An example in the health law field would be attempted by the at-fault health care professional(s) to remedy or lessen the problems they caused. This may also require some denial by the health care professional(s) of any fault and an understanding that they would be now working to rectify the loss for the plaintiff.
At first blush, this exception appears the same as the statutory exception "Attempted Resolutions". In part, that is because of the nomenclature. The statutory exception deals with a voluntary agreement to retain a third-party whereas the case law exception means an organized and existing review or appeal process under which the dispute can be resolved.
An example in the health law field might be a hospital’s internal review policy where a plaintiff is agreeing to proceed on the basis that their issue may be resolved in this way.
At Wise Health Law, we draw on more than 30 years of combined health law and litigation experience to provide clients with superior legal guidance and representation. We focus exclusively on health and administrative law, and our lawyers are committed to serving Ontario’s health professionals and health organizations. To find out more about how we can help, contact us online, or at 416-915-4234to schedule a consultation.
In December 2019, Ontario’s Attorney General introduced Bill 161, the Smarter and Stronger Justice Act (the “Act”), which became law on July 8, 2020. The Act hopes to simplify a complex and outdated justice system by bringing changes to how legal aid services are delivered, how class actions are handled, and how court processes are administered.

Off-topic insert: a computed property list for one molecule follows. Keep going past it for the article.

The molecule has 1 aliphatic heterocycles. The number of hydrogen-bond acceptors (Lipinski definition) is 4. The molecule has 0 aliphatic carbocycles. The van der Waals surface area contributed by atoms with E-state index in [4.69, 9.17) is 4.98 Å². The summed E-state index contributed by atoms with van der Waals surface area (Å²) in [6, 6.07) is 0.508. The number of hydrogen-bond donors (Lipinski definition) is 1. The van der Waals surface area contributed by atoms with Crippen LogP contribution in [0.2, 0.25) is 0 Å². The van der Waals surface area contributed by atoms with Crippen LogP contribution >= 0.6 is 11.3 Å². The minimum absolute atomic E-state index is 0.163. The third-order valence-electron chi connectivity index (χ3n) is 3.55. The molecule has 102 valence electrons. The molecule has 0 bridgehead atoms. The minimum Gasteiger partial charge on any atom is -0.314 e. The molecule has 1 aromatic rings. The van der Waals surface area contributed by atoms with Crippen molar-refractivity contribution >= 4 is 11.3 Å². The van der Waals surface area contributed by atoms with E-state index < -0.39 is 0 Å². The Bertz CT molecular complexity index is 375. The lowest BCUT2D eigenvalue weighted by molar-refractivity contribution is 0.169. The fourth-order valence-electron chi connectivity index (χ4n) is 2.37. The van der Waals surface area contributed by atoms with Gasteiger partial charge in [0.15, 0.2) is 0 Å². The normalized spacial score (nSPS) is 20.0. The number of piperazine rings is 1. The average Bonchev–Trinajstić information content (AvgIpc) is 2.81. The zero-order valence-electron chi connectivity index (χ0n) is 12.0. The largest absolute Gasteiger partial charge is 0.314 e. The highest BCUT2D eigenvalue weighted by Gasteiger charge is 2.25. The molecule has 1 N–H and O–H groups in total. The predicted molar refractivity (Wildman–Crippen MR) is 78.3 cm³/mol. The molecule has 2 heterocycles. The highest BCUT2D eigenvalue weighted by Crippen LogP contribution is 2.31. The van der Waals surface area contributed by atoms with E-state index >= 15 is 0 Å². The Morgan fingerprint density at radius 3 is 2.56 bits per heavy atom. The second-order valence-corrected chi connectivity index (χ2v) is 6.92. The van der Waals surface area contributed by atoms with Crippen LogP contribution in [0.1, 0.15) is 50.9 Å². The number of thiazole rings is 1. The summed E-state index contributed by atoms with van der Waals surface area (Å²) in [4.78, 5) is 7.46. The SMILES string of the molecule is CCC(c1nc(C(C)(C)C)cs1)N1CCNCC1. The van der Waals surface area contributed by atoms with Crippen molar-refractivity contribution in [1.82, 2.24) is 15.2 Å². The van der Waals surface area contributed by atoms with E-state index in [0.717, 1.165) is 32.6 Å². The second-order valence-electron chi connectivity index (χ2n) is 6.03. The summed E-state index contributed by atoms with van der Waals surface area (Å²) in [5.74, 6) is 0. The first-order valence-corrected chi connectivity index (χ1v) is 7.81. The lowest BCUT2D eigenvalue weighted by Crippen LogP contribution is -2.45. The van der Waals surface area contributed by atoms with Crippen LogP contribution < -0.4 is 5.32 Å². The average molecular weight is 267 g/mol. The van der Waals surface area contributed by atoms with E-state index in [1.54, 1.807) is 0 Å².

Of note, the Act has amended the Judicial Review Procedures Act (JRPA) to establish new rules as to when an application for judicial review may be brought.
Any decisions made on or after July 8, 2020 are now subject to a 30-day limit for bringing an application for judicial review unless another Act provides otherwise. Courts, however, retain powers to extend the time for making an application for judicial review if satisfied that there are apparent grounds for relief and that no prejudice or hardship will be incurred by the delay. Before these amendments, the JRPA did not set out any time limits for bringing an application, but courts had powers to extend the time to bring an application if another Act prescribed the limit.
In early August 2020, the Federal Minister of Health granted an exemption under the Controlled Drugs and Substances Act (CDSA) to four terminally ill Canadians to use psilocybin in their end of life care.
Psilocybin is one of the active ingredients/chemicals in “magic mushrooms,” the other is psilocin. Both psilocybin and psilocin are controlled substances under Schedule III of the CDSA. The sale, possession, production, etc. are prohibited unless authorized for clinical trial or research purposes under Part J of the Food and Drug Regulations. Both have been illegal in Canada since 1974. According to Health Canada, there are no approved therapeutic products containing psilocybin in Canada. However, the purified active ingredient, i.e. psilocybin, is being studied in supervised clinical settings for its potential to treat various conditions such as anxiety and depression.